Chandrayaan 2: The launch was called off because of a "technical snag" ISRO said
The launch of moon rocket Chandrayaan 2, India's most ambitious space mission yet, was called off less than an hour before blast-off early this morning by the Indian Space Research Organisation or ISRO. The powerful GSLV Mark III rocket was set to go up from Sriharikota in Andhra Pradesh at 2:51 am with a rover that would land on the moon in about two months' time. However, after first being put on hold 56 minutes before blast-off, the Chandrayaan launch was scrapped because of a "technical snag", ISRO said. The launch is unlikely even on July 16, when ISRO had lift-off window of 10 minutes, sources say. President Ram Nath Kovind was present at the space port for the launch.
Here are the top 10 developments on the Chandrayaan 2 launch:
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The countdown was halted 56 minutes and 24 seconds before the planned liftoff at 2:51 am. Sources said the snag was in the cryogenic stage or last stage of the rocket before it separates. ISRO had announced one hour before launch that the filling of liquid hydrogen fuel had been completed.
"A technical snag was observed in launch vehicle system at 1 hour before the launch. As a measure of abundant precaution, #Chandrayaan2 launch has been called off for today. Revised launch date will be announced later," ISRO tweeted around 3 am.
Ahead of the launch, ISRO chief K Sivan had told NDTV that the space agency has another lift-off opportunity tomorrow if it were called off today. But launch windows have to meet several technical criteria and so it could even take weeks or months for a new date.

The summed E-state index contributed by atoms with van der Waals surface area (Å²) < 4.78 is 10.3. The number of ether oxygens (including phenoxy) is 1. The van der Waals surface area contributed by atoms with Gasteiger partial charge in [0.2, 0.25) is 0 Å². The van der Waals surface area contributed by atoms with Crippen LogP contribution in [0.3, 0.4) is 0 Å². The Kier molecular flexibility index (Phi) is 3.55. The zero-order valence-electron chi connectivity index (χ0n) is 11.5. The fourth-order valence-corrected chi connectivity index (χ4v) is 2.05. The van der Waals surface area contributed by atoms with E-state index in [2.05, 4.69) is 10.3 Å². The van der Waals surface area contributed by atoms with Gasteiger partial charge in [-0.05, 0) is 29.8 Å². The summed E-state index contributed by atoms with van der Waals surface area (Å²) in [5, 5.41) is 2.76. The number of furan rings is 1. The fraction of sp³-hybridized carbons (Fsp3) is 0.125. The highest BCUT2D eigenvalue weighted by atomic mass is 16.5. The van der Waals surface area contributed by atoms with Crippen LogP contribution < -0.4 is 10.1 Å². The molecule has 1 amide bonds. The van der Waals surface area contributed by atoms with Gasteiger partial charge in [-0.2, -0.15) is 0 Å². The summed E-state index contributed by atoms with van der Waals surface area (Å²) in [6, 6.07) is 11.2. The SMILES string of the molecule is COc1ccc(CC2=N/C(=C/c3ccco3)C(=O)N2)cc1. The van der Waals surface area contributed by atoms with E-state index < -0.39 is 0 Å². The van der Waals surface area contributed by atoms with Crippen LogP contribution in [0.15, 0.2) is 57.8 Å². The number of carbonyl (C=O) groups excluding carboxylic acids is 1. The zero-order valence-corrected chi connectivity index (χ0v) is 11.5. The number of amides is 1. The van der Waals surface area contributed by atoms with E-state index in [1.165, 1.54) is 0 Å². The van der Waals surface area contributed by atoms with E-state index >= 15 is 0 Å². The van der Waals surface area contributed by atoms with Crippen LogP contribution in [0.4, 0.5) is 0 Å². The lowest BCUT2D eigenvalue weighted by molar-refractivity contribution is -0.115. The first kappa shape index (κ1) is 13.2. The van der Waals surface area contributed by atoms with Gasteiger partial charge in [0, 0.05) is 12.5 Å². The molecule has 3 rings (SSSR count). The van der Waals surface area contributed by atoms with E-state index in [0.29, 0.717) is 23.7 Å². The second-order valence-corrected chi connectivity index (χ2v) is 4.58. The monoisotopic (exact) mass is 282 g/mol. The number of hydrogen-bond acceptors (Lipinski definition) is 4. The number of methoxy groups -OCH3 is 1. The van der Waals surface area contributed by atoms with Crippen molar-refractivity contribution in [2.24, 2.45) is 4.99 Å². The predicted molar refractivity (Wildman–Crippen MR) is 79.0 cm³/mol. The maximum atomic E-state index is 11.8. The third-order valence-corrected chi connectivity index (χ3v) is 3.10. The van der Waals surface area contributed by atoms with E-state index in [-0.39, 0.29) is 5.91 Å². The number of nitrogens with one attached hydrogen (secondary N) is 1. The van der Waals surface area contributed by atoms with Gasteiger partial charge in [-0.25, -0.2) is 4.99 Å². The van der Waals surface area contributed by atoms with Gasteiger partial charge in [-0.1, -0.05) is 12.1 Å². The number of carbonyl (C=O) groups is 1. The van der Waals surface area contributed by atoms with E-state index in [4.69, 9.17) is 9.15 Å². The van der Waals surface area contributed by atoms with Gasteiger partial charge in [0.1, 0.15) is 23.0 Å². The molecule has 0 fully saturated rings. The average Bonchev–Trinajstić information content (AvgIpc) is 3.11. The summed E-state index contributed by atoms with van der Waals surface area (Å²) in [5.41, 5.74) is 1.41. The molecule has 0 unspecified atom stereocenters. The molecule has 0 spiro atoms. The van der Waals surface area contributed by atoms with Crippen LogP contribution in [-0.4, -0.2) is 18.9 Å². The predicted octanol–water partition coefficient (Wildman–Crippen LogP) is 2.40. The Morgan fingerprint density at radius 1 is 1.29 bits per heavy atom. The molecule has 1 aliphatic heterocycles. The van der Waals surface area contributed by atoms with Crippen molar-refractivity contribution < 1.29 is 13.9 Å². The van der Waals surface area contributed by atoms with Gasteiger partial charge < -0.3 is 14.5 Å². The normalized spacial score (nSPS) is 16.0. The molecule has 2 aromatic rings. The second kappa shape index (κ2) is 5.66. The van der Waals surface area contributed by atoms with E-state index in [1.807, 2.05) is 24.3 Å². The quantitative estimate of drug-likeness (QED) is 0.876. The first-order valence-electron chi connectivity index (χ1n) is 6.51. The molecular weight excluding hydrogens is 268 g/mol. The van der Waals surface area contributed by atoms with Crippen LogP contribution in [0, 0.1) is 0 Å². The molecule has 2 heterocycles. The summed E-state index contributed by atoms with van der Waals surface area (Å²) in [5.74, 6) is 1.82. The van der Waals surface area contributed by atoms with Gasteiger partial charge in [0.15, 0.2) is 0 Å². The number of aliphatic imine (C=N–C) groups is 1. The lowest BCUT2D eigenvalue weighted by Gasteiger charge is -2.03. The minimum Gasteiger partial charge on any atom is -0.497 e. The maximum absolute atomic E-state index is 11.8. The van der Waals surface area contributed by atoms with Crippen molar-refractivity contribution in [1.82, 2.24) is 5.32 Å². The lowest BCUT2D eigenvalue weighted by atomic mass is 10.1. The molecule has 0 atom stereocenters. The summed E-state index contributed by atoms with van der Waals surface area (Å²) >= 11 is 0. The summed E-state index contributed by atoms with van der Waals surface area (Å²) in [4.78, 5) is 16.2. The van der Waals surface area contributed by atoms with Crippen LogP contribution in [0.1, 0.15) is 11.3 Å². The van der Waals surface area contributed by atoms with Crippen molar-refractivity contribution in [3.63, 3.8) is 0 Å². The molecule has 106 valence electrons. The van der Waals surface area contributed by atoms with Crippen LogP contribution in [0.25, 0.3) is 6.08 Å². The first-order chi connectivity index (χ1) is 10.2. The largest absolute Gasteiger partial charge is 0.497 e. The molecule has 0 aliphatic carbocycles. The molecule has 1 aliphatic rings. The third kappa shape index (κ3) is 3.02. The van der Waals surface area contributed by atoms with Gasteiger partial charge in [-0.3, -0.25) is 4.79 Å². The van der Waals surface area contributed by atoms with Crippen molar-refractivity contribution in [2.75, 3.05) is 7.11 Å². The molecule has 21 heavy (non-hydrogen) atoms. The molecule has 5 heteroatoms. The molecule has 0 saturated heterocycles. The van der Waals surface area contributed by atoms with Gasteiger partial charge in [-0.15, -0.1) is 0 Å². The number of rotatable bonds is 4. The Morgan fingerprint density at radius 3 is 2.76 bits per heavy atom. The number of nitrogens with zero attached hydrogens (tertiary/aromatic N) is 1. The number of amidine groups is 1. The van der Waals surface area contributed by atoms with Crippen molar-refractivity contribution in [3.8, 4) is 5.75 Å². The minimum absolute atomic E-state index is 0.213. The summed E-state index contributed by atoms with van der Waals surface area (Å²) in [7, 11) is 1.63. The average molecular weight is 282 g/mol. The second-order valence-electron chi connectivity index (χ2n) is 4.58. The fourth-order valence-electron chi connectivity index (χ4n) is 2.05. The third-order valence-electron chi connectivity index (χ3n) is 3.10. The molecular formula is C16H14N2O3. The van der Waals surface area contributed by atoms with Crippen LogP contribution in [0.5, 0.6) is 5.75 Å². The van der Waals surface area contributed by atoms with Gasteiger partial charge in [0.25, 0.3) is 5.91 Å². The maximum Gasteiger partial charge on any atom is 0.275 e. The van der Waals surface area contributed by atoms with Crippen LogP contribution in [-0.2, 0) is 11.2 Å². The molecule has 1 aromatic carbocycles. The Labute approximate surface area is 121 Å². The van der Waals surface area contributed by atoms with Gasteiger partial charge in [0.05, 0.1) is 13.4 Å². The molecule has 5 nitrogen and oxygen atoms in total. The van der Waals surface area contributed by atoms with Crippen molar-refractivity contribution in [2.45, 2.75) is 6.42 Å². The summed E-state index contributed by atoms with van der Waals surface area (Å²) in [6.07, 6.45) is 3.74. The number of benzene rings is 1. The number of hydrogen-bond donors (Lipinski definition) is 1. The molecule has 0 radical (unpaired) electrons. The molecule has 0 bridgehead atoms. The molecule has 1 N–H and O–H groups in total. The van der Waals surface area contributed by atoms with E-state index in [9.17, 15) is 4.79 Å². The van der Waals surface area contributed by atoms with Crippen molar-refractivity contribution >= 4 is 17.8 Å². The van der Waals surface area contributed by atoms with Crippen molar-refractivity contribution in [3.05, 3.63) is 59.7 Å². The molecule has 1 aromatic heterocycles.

"It was the right decision to call off Chandrayaan 2 launch. We could not have taken any chance in such a big mission," former Defence Research and Development Organisation's director of public interface, Ravi Gupta, told news agency ANI.
The 3.8-tonne Chandrayaan 2 spacecraft comprising an orbiter, the lander and the rover was to lift off on the 640-tonne GSLV Mark III (nicknamed "Baahubali"), India's most powerful rocket that's as high as a 15-storey building.
Once it is launched, Chandrayaan 2 has to separate from the rocket and orbit the Earth several times before being slung towards the moon - a 3.84 lakh-km journey. The orbiter is to circle the moon for about a year.
When the spacecraft reaches the moon 54 days after lift-off, it will engage Vikram, a 1.4-tonne lander, which will in turn set the 27-kilogramme rover Pragyan down on a high plain between two craters on the lunar south pole. After touchdown on the moon, the rover is expected to conduct experiments for one Moon day, equal to 14 Earth days, primarily to check if the lunar south pole has primordial water reserves.
The moon mission's success will propel India to an elite league; it would be the fourth country to soft-land a spacecraft on the lunar surface after the US, Russia and China. Israel had tried earlier this year but failed.
All the equipment involved in the Chandrayaan 2 mission have been designed and manufactured in India. It is the sequel to the successful Chandrayaan 1, which helped confirm the presence of water on the moon in 2009.
An analysis published by Sputnik International claimed that the approximate $124-million price tag of the Chandrayaan 2 is less than half the budget of Hollywood blockbuster Avengers Endgame ($356 million). The Indian space agency has a budget that's 20 times less than NASA, its US counterpart.